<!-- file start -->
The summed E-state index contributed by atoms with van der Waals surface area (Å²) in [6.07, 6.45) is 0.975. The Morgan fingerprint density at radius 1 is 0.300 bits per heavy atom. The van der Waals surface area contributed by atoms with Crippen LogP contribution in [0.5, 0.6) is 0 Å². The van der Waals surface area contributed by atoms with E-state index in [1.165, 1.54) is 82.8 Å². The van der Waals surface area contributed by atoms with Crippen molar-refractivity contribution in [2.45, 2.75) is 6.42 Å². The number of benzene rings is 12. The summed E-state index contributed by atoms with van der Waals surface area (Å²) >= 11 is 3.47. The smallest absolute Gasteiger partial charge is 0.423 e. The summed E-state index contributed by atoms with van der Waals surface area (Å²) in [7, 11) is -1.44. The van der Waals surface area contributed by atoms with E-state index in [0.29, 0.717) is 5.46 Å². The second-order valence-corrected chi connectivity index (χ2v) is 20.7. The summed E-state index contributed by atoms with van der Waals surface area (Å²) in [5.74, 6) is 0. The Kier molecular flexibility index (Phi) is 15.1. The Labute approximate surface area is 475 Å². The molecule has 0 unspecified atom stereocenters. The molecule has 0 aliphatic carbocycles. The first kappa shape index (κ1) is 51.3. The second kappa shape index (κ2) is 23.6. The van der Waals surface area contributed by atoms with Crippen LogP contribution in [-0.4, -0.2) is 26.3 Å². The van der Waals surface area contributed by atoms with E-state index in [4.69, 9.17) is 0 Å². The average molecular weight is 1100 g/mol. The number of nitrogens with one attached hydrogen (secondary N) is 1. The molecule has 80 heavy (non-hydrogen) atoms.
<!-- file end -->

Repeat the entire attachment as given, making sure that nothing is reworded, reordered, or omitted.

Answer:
The summed E-state index contributed by atoms with van der Waals surface area (Å²) in [6.07, 6.45) is 0.975. The Morgan fingerprint density at radius 1 is 0.300 bits per heavy atom. The van der Waals surface area contributed by atoms with Crippen LogP contribution in [0.5, 0.6) is 0 Å². The van der Waals surface area contributed by atoms with E-state index in [1.165, 1.54) is 82.8 Å². The van der Waals surface area contributed by atoms with Crippen molar-refractivity contribution in [2.45, 2.75) is 6.42 Å². The number of benzene rings is 12. The summed E-state index contributed by atoms with van der Waals surface area (Å²) >= 11 is 3.47. The smallest absolute Gasteiger partial charge is 0.423 e. The summed E-state index contributed by atoms with van der Waals surface area (Å²) in [7, 11) is -1.44. The van der Waals surface area contributed by atoms with E-state index in [0.29, 0.717) is 5.46 Å². The second-order valence-corrected chi connectivity index (χ2v) is 20.7. The summed E-state index contributed by atoms with van der Waals surface area (Å²) in [5.74, 6) is 0. The Kier molecular flexibility index (Phi) is 15.1. The Labute approximate surface area is 475 Å². The molecule has 0 unspecified atom stereocenters. The molecule has 0 aliphatic carbocycles. The first kappa shape index (κ1) is 51.3. The second kappa shape index (κ2) is 23.6. The van der Waals surface area contributed by atoms with Crippen LogP contribution in [-0.4, -0.2) is 26.3 Å². The van der Waals surface area contributed by atoms with E-state index in [4.69, 9.17) is 0 Å². The average molecular weight is 1100 g/mol. The number of nitrogens with one attached hydrogen (secondary N) is 1. The molecule has 80 heavy (non-hydrogen) atoms.